Obama’s Constitution

President runs roughshod over founding document

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October 11, 2012

President Barack Obama is running roughshod over the Constitution, legal scholars say, by disregarding it, changing laws outside the legislative process, and extending federal power in unprecedented ways.

The president has "profound disdain for the Constitution," said David Rivkin, a lawyer at the BakerHostetler law firm in Washington, DC.

"Across a whole host of policy areas, President Obama and other high officials in his administration have pushed the envelope of anything attempted before," said Ilya Shapiro, a constitutional expert at the Cato Institute.

Under the president’s judicial philosophy, legislation ideally "streamlines government action" so it can "grow and experiment," all while overcoming barriers like the checks and balances built into the Constitution, said Charles Kesler, a professor of government and constitutional scholar at Claremont McKenna College.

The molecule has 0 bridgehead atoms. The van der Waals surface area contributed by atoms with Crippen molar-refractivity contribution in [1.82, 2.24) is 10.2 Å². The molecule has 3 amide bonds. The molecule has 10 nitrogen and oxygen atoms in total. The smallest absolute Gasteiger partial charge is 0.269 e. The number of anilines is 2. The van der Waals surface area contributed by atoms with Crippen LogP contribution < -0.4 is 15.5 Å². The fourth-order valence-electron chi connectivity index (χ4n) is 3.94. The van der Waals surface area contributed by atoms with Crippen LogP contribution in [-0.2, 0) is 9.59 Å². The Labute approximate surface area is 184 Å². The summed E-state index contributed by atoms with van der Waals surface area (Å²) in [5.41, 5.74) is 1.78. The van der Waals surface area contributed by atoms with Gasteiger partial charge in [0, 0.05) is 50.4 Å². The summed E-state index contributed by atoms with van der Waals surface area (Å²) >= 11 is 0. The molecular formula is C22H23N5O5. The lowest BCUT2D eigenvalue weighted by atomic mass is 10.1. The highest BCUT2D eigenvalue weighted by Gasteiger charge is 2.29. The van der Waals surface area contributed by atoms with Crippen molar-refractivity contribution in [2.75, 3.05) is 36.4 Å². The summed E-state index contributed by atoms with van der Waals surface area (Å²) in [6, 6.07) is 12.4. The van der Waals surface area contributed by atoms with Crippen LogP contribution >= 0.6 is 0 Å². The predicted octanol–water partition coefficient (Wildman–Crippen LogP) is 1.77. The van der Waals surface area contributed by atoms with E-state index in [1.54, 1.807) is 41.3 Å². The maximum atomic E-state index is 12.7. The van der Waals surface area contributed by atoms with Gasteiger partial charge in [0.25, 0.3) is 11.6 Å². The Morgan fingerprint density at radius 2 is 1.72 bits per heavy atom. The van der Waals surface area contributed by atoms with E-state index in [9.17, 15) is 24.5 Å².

A pending lawsuit against the Dodd-Frank Wall Street Reform and Consumer Protection Act exemplifies several aspects of the complaints legal scholars have against the president’s treatment of the Constitution.

The State National Bank of Big Spring, Texas launched a lawsuit against Dodd-Frank in June, joined by the Competitive Enterprise Institute and the 60 Plus Association.

The lawsuit argues that three parts of the bill—the Consumer Financial Protection Bureau (CFPB), the Orderly Liquidation Authority, and the Financial Stability Oversight Counsel (FSOC)—all violate the Constitution, according to Adam White, a lawyer at Boyden Gray & Associates who is working on the lawsuit.

Three states—Oklahoma, South Carolina, and Michigan—joined the lawsuit in September, arguing that the Orderly Liquidation Authority is unconstitutional.

The CFPB and the FSOC, said White, both violate the separation of powers.